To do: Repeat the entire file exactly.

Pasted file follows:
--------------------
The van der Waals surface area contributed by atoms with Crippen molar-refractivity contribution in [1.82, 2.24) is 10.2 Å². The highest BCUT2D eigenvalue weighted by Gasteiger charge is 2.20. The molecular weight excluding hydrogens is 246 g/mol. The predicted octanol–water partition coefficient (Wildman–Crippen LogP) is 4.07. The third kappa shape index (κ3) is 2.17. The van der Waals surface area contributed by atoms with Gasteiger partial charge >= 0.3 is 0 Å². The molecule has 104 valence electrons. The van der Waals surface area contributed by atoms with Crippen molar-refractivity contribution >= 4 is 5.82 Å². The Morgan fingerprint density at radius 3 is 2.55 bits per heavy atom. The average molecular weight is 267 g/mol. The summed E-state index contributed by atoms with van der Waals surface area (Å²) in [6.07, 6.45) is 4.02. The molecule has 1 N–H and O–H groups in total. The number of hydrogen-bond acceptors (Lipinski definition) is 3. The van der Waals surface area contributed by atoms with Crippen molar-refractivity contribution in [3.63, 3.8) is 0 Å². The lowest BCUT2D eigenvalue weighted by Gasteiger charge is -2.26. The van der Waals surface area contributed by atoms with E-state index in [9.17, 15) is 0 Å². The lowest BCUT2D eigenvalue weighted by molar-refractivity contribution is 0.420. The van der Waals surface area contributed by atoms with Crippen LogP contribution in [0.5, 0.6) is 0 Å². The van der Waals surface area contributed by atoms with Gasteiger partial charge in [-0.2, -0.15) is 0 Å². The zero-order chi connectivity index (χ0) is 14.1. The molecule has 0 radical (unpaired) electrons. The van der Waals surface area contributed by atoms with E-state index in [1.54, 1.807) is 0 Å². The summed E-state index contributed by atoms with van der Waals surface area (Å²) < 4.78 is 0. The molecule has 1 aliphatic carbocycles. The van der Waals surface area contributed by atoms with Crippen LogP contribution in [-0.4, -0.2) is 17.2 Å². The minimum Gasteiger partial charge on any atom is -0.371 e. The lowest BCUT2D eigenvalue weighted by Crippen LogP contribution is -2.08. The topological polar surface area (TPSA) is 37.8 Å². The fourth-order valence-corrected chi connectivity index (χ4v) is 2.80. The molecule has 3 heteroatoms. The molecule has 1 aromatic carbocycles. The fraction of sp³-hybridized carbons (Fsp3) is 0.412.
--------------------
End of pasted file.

The van der Waals surface area contributed by atoms with Crippen molar-refractivity contribution in [1.82, 2.24) is 10.2 Å². The highest BCUT2D eigenvalue weighted by Gasteiger charge is 2.20. The molecular weight excluding hydrogens is 246 g/mol. The predicted octanol–water partition coefficient (Wildman–Crippen LogP) is 4.07. The third kappa shape index (κ3) is 2.17. The van der Waals surface area contributed by atoms with Gasteiger partial charge >= 0.3 is 0 Å². The molecule has 104 valence electrons. The van der Waals surface area contributed by atoms with Crippen molar-refractivity contribution >= 4 is 5.82 Å². The Morgan fingerprint density at radius 3 is 2.55 bits per heavy atom. The average molecular weight is 267 g/mol. The summed E-state index contributed by atoms with van der Waals surface area (Å²) in [6.07, 6.45) is 4.02. The molecule has 1 N–H and O–H groups in total. The number of hydrogen-bond acceptors (Lipinski definition) is 3. The van der Waals surface area contributed by atoms with Crippen molar-refractivity contribution in [3.63, 3.8) is 0 Å². The lowest BCUT2D eigenvalue weighted by Gasteiger charge is -2.26. The van der Waals surface area contributed by atoms with E-state index in [9.17, 15) is 0 Å². The lowest BCUT2D eigenvalue weighted by molar-refractivity contribution is 0.420. The van der Waals surface area contributed by atoms with Crippen LogP contribution in [0.5, 0.6) is 0 Å². The van der Waals surface area contributed by atoms with Gasteiger partial charge in [-0.2, -0.15) is 0 Å². The zero-order chi connectivity index (χ0) is 14.1. The molecule has 0 radical (unpaired) electrons. The van der Waals surface area contributed by atoms with E-state index in [1.54, 1.807) is 0 Å². The summed E-state index contributed by atoms with van der Waals surface area (Å²) < 4.78 is 0. The molecule has 1 aliphatic carbocycles. The van der Waals surface area contributed by atoms with Crippen LogP contribution in [-0.4, -0.2) is 17.2 Å². The minimum Gasteiger partial charge on any atom is -0.371 e. The lowest BCUT2D eigenvalue weighted by Crippen LogP contribution is -2.08. The topological polar surface area (TPSA) is 37.8 Å². The fourth-order valence-corrected chi connectivity index (χ4v) is 2.80. The molecule has 3 heteroatoms. The molecule has 1 aromatic carbocycles. The fraction of sp³-hybridized carbons (Fsp3) is 0.412.